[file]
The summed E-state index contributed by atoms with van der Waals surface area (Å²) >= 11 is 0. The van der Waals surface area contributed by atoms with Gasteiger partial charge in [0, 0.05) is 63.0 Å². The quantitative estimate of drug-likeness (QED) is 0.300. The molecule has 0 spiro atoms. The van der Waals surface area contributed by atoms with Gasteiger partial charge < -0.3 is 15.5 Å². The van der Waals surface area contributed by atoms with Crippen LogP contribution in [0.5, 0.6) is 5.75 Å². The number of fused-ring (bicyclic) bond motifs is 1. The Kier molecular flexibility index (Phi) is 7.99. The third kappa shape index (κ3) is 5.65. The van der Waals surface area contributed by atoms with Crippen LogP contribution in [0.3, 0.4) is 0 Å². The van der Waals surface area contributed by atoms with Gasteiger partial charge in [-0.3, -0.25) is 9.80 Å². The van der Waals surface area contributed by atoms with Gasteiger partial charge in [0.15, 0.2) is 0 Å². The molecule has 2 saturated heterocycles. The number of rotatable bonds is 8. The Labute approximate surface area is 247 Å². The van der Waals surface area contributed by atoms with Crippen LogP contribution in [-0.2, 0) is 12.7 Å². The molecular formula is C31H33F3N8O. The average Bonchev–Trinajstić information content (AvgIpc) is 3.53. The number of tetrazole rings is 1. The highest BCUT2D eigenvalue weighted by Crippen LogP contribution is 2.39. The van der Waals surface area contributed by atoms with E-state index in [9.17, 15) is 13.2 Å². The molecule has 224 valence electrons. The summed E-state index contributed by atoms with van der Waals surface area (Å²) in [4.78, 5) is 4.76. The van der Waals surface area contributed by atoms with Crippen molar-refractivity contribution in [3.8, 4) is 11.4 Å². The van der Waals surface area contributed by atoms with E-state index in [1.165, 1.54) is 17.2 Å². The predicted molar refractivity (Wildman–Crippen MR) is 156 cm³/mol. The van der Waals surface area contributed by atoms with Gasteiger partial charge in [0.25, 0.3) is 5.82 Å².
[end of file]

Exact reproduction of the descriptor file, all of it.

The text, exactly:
The summed E-state index contributed by atoms with van der Waals surface area (Å²) >= 11 is 0. The van der Waals surface area contributed by atoms with Gasteiger partial charge in [0, 0.05) is 63.0 Å². The quantitative estimate of drug-likeness (QED) is 0.300. The molecule has 0 spiro atoms. The van der Waals surface area contributed by atoms with Gasteiger partial charge < -0.3 is 15.5 Å². The van der Waals surface area contributed by atoms with Crippen LogP contribution in [0.5, 0.6) is 5.75 Å². The number of fused-ring (bicyclic) bond motifs is 1. The Kier molecular flexibility index (Phi) is 7.99. The third kappa shape index (κ3) is 5.65. The van der Waals surface area contributed by atoms with Crippen LogP contribution in [0.3, 0.4) is 0 Å². The van der Waals surface area contributed by atoms with Gasteiger partial charge in [-0.3, -0.25) is 9.80 Å². The van der Waals surface area contributed by atoms with Gasteiger partial charge in [0.15, 0.2) is 0 Å². The molecule has 2 saturated heterocycles. The number of rotatable bonds is 8. The Labute approximate surface area is 247 Å². The van der Waals surface area contributed by atoms with Crippen LogP contribution in [-0.2, 0) is 12.7 Å². The molecular formula is C31H33F3N8O. The average Bonchev–Trinajstić information content (AvgIpc) is 3.53. The number of tetrazole rings is 1. The highest BCUT2D eigenvalue weighted by Crippen LogP contribution is 2.39. The van der Waals surface area contributed by atoms with E-state index in [9.17, 15) is 13.2 Å². The molecule has 224 valence electrons. The summed E-state index contributed by atoms with van der Waals surface area (Å²) in [4.78, 5) is 4.76. The van der Waals surface area contributed by atoms with Crippen molar-refractivity contribution in [3.8, 4) is 11.4 Å². The van der Waals surface area contributed by atoms with E-state index in [1.165, 1.54) is 17.2 Å². The predicted molar refractivity (Wildman–Crippen MR) is 156 cm³/mol. The van der Waals surface area contributed by atoms with Gasteiger partial charge in [0.25, 0.3) is 5.82 Å².